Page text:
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Cover page of the Journal of Health Sciences
REVIEW ARTICLE
Year : 2021  |  Volume : 14  |  Issue : 2  |  Page : 181-187

Effectiveness of meditation programs in empirically reducing stress and amplifying cognitive function, thus boosting individual health status: A narrative overview


Department of Physiology, RUHS College of Medical Sciences, Jaipur, Rajasthan, India

Correspondence Address:
Dr. Reshu Gupta
Department of Physiology, RUHS College of Medical Sciences, Jaipur, Rajasthan
India
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Source of Support: None, Conflict of Interest: None


DOI: 10.4103/kleuhsj.kleuhsj_108_20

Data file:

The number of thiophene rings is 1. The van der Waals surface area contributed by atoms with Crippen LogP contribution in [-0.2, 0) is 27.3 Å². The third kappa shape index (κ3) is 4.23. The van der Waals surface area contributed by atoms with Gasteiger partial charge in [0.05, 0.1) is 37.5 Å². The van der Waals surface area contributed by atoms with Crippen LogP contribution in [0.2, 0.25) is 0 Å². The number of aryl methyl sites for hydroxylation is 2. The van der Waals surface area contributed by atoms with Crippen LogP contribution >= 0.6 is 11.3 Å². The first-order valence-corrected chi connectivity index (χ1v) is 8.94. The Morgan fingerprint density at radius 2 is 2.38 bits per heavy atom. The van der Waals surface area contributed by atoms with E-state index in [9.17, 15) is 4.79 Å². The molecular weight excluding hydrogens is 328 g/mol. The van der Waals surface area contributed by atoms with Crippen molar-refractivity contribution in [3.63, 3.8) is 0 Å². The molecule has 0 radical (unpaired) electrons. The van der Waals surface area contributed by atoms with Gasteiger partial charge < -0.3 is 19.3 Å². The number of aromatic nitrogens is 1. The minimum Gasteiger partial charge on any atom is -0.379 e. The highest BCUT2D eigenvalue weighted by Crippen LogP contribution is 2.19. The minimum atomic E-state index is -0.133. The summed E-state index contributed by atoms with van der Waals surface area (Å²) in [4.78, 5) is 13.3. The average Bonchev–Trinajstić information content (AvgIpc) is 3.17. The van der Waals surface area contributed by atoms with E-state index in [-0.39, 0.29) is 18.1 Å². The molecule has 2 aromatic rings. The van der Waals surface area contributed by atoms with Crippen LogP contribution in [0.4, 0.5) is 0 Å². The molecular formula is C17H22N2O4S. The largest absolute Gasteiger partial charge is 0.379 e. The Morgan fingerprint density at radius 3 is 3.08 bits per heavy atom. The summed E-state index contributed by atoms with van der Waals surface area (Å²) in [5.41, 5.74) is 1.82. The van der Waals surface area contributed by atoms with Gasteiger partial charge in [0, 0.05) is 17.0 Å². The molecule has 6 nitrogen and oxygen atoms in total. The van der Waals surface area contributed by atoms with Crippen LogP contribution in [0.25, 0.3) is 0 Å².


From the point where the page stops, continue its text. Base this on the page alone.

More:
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Meditation is increasingly being used to promote general health, to treat stress and stress-related conditions, and is also beginning to find its feet in cognitive therapeutics. This article intends to evaluate its impacts on stress and cognitive function, aiming to augment the understanding of the mechanisms and subsequent implications for individual health. A multistep approach was used for the purpose of selection of articles, which was based on shortlisting of titles, then abstracts and further full texts. Subject to selection criteria, keywords “Meditation,” “stress,” “cognition,” “reducing,” “health,” and “effectiveness” were used to search online databases and conduct hand searches. The results indicated a stress-lowering effect by neural, endocrine, and humoral changes, evidenced by multiple parameters such as heart rate variability, blood pressure, galvanic skin response, salivary cortisol, and cytokines, and a psychological improvement in emotional regulation and perseverative cognition, with clinical implications in daily life and clinical settings such as hypertension, cancer stress, chronic pain, posttraumatic stress disorder, glaucoma, and anxiety disorders. The positive effect on cognition occurs through mechanisms such as altered regional blood flow, brain remodeling, functionally altered connections, and reduced emotional vulnerability. Increased secondary organization of thoughts is noted with implications in student settings, work output, neurodegenerative disorders, learning disorders, and attention deficit disorders. Meditation thus potentially offers a modality which could boost all aspects of health in a cost-effective, low time-consuming manner to a wide spectrum of individuals. While the evidence thus far is constructive, further studies with larger samples, stronger study designs, and offering more conclusive evidence are required.


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